WARNING: long blog post!

I’ve been promising a number of people a blog post on how I archive tweets. I set archives up for lots of reasons – often for an event I am attending to record tweets to refer to at a later date, or sometimes for projects I am involved in to keep a record of conversations. There are a number of different methods of archiving tweets, some of which are outlined below.

NB: This post covers archiving tweets made using a specific hashtag from all users, not archiving personal tweets.

  1. TAGS (Twitter Archiving Google Spreadsheet)
  2. Twubs
  3. Eventifier
  4. Tweet Archivist
  5. TweetDoc

There is also HootSuite (with Pro subscription), but I’m just focusing on the free options in this post.

My preferred tool at the moment is TAGS, but in order to try some other options out, I set up archives each of the five services for the CILIP Cataloguing and Indexing Group conference which took place on 10th-11th September 2012. The conference has an official hashtag of #cig12, though we noticed some people are using #cig2012. Unfortunately, during the CIG conference, another event began which was using #cig2012 as their hashtag so we also collected their tweets! With the exception of TAGS (which was set up on 5th Sept) and TweetDoc (which collects tweets after the event), all the archives were set up on 9th September.

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I’ve recently submitted my CILIP Chartership portfolio and thought it would be worthwhile to share my experiences – what I liked, what I disliked, what I plan to continue, and my advice to others.

First a brief overview of my process:

October 2011 – initial investigation into Chartership (discussions on Twitter and in person), found a mentor willing to mentor me virtually.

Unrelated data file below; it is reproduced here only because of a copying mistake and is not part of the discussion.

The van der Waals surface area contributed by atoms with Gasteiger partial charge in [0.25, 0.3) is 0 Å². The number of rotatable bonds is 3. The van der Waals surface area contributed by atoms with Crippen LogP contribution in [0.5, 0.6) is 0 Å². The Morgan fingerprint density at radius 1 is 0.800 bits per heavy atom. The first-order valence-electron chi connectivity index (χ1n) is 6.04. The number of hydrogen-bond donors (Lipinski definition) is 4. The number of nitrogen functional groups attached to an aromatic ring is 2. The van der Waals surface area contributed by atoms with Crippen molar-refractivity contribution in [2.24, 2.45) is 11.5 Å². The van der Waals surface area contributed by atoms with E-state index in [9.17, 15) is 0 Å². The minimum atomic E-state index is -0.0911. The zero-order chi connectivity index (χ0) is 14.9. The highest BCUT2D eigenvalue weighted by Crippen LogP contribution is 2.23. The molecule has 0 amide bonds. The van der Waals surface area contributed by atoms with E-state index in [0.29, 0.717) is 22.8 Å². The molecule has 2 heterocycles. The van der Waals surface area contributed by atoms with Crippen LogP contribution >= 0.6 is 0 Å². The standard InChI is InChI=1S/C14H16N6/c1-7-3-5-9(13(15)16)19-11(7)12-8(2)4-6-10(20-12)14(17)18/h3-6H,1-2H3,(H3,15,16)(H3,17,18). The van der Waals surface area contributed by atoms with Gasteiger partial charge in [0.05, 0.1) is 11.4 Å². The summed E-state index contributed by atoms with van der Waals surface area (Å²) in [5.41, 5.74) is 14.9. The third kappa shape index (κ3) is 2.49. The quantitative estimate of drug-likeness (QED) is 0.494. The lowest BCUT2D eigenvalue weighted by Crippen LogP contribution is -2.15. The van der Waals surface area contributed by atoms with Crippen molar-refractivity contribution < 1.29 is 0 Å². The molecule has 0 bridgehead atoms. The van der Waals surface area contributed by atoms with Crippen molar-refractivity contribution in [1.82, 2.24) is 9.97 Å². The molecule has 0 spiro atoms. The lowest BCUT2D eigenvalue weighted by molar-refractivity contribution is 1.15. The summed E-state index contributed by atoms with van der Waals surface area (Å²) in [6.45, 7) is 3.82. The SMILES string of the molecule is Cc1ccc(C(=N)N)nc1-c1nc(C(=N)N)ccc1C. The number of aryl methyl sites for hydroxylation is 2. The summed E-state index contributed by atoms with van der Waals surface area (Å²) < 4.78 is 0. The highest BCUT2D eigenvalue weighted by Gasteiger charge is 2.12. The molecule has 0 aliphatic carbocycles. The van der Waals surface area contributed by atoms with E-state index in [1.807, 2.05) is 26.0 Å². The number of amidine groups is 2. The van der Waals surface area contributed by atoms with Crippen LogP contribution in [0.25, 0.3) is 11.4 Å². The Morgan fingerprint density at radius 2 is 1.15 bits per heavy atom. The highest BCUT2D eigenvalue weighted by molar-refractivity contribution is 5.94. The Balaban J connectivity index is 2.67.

November 2011 – attended a one day Chartership course hosted by CILIP Career Development Group West Midlands.
December 2011 – registered for Chartership and set up wiki for progress reporting and mentor communication. Created first version of PPDP (Personal Professional Development Plan).
January-August 2012 – worked towards PPDP objectives, recording on wiki and in Google Docs.
April 2012 – meeting with mentor, revisited PPDP.
June 2012 – assessed overall progress and drafted evaluative statement in bullet point format.
July 2012 – focused on development areas that still needed additional activities and evidence.
August 2012 – produced final evidence list, evaluative statement, and portfolio. Submitted (in electronic format on CDs) on 28th August.

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What I liked

  • Ability to tailor to my own development needs
  • Can be completed by anyone in LIS sector – don’t need to be working in a traditional librarian role
  • Virtual mentor relationship – I really liked the regular checks and support/encouragement (plus my mentor sent gifts too!)
  • Being able to share experiences and ideas via Twitter (particularly through #chartership chat)
  • Support from others who have been through the Chartership process or are current mentors
  • Ability to bring together different strands of professional development (work-based training, committee work, working groups etc.)

What I disliked

  • Lack of clarity on expectations from CILIP, particularly with regards to paperwork required during the Chartership process
  • Air of mystery around Chartership – so many people seem to think it’s far more complicated than it is and this put me off at first (but thankfully this great blog post helped immensely!)